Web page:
Google’s New TensorFlow Tools and Approach to Fine-Tuning ML
Today at Google I/O, the web giant’s annual developer conference, Google announced a bunch of new AI tools — including new tooling for the TensorFlow ecosystem, a new one-stop shop for developers called ML Hub, and upgrades to its cross-platform set of ML solutions called MediaPipe.
Ahead of the announcements, I conducted an email interview with Alex Spinelli, Vice President of Product Management for Machine Learning at Google.
The new tools for TensorFlow include KerasCV and KerasNLP (allowing developers access to new “pre-trained” models), DTensor (for scaling via parallelism techniques), JAX2TF (a lightweight API for the JAX numerical framework), and the TF Quantization API (which is “coming soon,” but will allow developers to build models that are “cost and resource efficient”).
State of Google’s LLMs
I asked Spinelli whether developers will be able to use any of the above tools on Google’s large language models (LLMs)?
“In March, we announced that developers who are experimenting with AI can build on top of our language models using the PaLM API,” he replied. “As part of that announcement, we made an efficient model of PaLM available, in terms of size and capabilities, and we’ll add other sizes soon. The API also comes with an intuitive tool called MakerSuite, which lets developers quickly prototype ideas and, over time, will have features for prompt engineering, synthetic data generation and custom-model tuning — all supported by robust safety tools.”
Spinelli added that at I/O, Google will be opening up a “private preview” of the PaLM API, “so more developers can prototype directly on the web with MakerSuite or with the tools they know and love, with integrations in Firebase and Colab.”
Why Use TensorFlow and Not LLMs
PaLM is Google’s biggest LLM, at 540 billion parameters, but it has a few other LLMs listed on the Stanford HELM index: Flan-T5 (11B), UL2 (20B), and T5 (11B). I asked Spinelli why a developer might want to use ML models via TensorFlow instead of Google’s LLMs. In other words, are there specific use cases that are best for TensorFlow?
He replied with three different use cases for TensorFlow ML:
- A developer wants to build their own model;
- A developer can solve a problem by using someone else’s model — either directly, or by fine-tuning it; and
- A developer can solve a problem by using a hosted large model — be it language, images, or a multi-modal combination of both.
On the first use case, Spinelli said a combo of TensorFlow and Keras (a software library with a Python interface that interfaces with the TensorFlow library) was the best choice to build your own model. “They make it easy for you to define model architecture and train on your own data,” he said.
TensorFlow and Keras are also the best choice when using someone else’s model, Spinelli told me.
“Many models (see Kaggle Models or tfhub.dev) have been created by other developers with extension via Transfer Learning in mind,” he continued. “TF [TensorFlow] makes it super simple for you to do this to — for example — take a model that’s great at recognizing generic images, and retrain it to be excellent at spotting specific, particular, images; like diseases on an X-Ray.”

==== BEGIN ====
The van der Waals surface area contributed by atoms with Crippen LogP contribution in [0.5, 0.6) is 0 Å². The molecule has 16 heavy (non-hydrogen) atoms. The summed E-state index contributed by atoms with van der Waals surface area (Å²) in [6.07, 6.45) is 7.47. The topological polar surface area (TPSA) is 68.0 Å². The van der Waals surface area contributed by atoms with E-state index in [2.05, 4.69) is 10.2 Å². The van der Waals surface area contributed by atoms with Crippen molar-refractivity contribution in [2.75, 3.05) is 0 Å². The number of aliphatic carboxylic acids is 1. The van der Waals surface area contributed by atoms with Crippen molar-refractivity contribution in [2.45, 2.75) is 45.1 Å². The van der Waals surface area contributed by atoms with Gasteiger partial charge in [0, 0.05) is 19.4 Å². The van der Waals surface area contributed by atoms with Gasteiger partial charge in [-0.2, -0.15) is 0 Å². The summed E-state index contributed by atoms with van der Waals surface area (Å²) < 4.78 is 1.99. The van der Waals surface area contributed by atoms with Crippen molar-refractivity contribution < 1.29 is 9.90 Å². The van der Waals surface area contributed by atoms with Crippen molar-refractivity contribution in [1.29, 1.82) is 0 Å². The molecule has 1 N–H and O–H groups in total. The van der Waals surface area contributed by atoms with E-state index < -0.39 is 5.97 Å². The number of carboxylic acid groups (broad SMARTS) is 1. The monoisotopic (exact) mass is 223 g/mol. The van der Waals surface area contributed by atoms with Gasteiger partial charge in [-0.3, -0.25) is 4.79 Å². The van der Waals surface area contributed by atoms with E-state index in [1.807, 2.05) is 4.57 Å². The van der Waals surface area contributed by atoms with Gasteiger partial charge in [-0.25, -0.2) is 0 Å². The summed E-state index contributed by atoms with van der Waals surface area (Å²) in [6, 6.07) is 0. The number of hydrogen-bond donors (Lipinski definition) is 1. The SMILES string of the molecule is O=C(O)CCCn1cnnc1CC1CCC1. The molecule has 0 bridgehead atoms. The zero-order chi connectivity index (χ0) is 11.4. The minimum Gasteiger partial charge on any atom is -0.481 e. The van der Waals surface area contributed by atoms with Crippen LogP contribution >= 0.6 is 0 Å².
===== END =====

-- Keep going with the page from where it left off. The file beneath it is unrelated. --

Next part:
As for using a hosted large model, Spinelli said that “We’re working to extend TF and Keras to make their high-level APIs useful for developers to access existing large-language or other generative models.”
Fine-Tuning in Google’s Models
There is mention of devs being able to train models with the new tools, but no mention of fine-tuning. TensorFlow’s own documentation defines fine-tuning as training “the weights of the top layers of the pre-trained model alongside the training of the classifier you added.”
Fine-tuning is something that Meta offers with its LLaMA model, but no other big LLM currently offers access to the weights. So I asked Spinelli if there is anything in the new tools that will help devs with this fine-tuning.
“In its strictest sense, fine-tuning involves creating an entirely new instance of a model, but with some parts retrained for one’s specific scenario,” he replied. “However, when dealing with LLMs, you don’t usually do that, with the exception that you noted [LLaMA], because of the storage and costs involved.”
Spinelli claims that developers can get the same overall effect of fine-tuning using what he called “prompt tuning” or “parameter efficient tuning” [PET]. He said that both can be done with MakerSuite. “You can also prompt tune and P.E.T. programmatically with the PaLM API,” he added.
With all that said, Spinelli noted there will be one exception to the “prompt tune” and PET approaches. With Cloud AI (part of the Google Cloud suite), he said, “you can fine-tune our code-generation model with your own codebase, and you’ll get a private VPC with that instance of our codegen model that you can use to generate code that is aware of your particular codebase as well as our general purpose one.”
An ML Hub
With all these new product announcements, Google clearly wants to become a hub for ML developers — similar to how it caters to web developers with regular browser, SEO and other web platform updates. The new front page for ML developers, ML Hub, is being positioned as a kind of portal to “enable developers to build bespoke ML solutions.” It will likely be similar to web.dev, Google’s front page for web developers.
Indeed, like Google’s web development tooling, there is something for everyone in Google’s newly expanded ML toolset — including ways to access those much larger, and trendier, generative models.